On November 1st we held a CIMR Debate to discuss whether science parks and innovation districts coexist or if one is evolving to replace the other. The focus was on understanding their roles and implications for public policy, innovation and regional economic growth.
The debate was chaired by Emma Palmer Foster, who inspired this session with her PhD Research project investigating bioscience parks and how the different stakeholders and owners influence the innovation impact that the bioscience park has on its environment. This is an important question for science and innovation policy and for the location decision of bioscience companies.
The panel featured expert practitioners and academics in the field:
- Stephen Cowan, Leader of the London Borough of Hammersmith & Fulham; White City Innovation District
- Dr Josep Miquel Piqué, President of Technova Barcelona – La Salle Innovation Park; President Triple Helix Association
- Discussant: Åsa Lindholm Dahlstrand, Professor of Innovation, University of Lund
The full recording of the workshop is available here.
Stephen Cowan – Striving for an Inclusive Industrial Strategy
The session started with Stephen, Leader of the London Borough of Hammersmith & Fulham, who discusses the development of an inclusive industrial strategy for the borough.
Stephen reflects on the challenges faced by the UK in terms of economic decline and emphasizes the need for government intervention to create local ecosystems, drawing inspiration from the German model. He also highlights the importance of collaboration, relationships, and a culture of collaboration in building an economic ecosystem focused on science, technology, engineering, maths, and media. The focus is on creating an environment that fosters innovation and growth, leveraging the strengths of the local area.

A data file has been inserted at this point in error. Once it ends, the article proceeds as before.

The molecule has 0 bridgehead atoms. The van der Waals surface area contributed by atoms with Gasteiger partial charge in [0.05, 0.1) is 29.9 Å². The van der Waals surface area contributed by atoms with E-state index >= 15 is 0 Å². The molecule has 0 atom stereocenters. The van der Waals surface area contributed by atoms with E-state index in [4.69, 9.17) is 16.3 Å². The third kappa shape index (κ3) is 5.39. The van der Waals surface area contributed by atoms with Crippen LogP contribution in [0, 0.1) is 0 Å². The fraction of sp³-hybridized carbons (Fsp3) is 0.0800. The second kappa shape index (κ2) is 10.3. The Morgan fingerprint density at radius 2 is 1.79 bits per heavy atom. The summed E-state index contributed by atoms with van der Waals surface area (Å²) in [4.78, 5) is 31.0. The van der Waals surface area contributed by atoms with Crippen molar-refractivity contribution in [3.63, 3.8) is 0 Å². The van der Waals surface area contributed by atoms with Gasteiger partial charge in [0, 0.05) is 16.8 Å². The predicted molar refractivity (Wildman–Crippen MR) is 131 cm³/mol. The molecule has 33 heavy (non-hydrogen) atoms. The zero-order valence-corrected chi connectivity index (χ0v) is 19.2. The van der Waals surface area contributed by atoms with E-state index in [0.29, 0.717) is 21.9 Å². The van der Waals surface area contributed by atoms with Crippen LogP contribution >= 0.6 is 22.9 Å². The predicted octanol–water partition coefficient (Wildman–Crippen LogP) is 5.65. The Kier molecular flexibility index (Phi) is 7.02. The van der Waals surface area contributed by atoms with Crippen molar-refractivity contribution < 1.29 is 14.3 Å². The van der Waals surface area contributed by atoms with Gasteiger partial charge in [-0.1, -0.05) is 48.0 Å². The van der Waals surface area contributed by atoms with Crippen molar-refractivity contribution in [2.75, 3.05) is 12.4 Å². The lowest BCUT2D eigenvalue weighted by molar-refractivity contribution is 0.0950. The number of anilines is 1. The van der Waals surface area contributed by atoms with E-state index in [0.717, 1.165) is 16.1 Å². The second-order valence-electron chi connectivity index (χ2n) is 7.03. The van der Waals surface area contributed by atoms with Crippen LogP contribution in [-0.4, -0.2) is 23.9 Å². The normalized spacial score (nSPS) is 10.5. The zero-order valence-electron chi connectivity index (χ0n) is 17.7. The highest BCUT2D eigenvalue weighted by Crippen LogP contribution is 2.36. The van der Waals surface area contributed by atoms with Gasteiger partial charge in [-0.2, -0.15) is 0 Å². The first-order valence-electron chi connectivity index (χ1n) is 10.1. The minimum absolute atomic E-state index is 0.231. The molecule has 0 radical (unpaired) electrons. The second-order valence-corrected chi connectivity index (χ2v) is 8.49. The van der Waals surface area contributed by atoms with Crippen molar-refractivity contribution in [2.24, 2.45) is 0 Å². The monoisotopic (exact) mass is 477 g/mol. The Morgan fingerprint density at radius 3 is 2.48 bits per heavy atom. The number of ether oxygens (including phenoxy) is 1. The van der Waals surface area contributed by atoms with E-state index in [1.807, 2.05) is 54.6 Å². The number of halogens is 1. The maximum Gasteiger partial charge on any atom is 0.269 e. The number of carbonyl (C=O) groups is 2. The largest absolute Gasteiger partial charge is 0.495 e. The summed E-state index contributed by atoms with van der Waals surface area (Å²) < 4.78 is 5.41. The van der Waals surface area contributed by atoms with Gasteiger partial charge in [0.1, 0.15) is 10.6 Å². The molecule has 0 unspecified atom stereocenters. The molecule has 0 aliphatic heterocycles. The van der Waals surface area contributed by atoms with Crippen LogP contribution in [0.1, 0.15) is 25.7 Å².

He mentions their success in attracting £6 billion worth of growth investment, creating over 8000 jobs, with 85% of them in STEM fields. The White City Innovation District’s unique contribution involves monetizing innovations from the area, leading to significant green climate tech investment.
As a social democratic politician, Stephen expresses a commitment to ensuring that the benefits of this development reach all segments of the community. He discusses initiatives such as investing £180 million in a state-of-the-art Youth Center and implementing a talent management strategy that starts in kindergarten to provide opportunities for individuals from diverse backgrounds. The overarching goal is to shape a future that is imaginative, inclusive, and contributes positively to the 22nd century.
Dr Josep Miquel Piqué – Navigating the Evolution of Urban Knowledge Ecosystems
Josep Miquel Piqué continued the session emphasizing the evolution from Science Parks to Innovation Districts.
He highlights the historical role of universities in transferring knowledge to the market, leading to the development of science and technology parks. Josep underscores the importance of cities as platforms for the knowledge-based economy and explores the shift towards Innovation Districts, where cities become key assets for both work and life.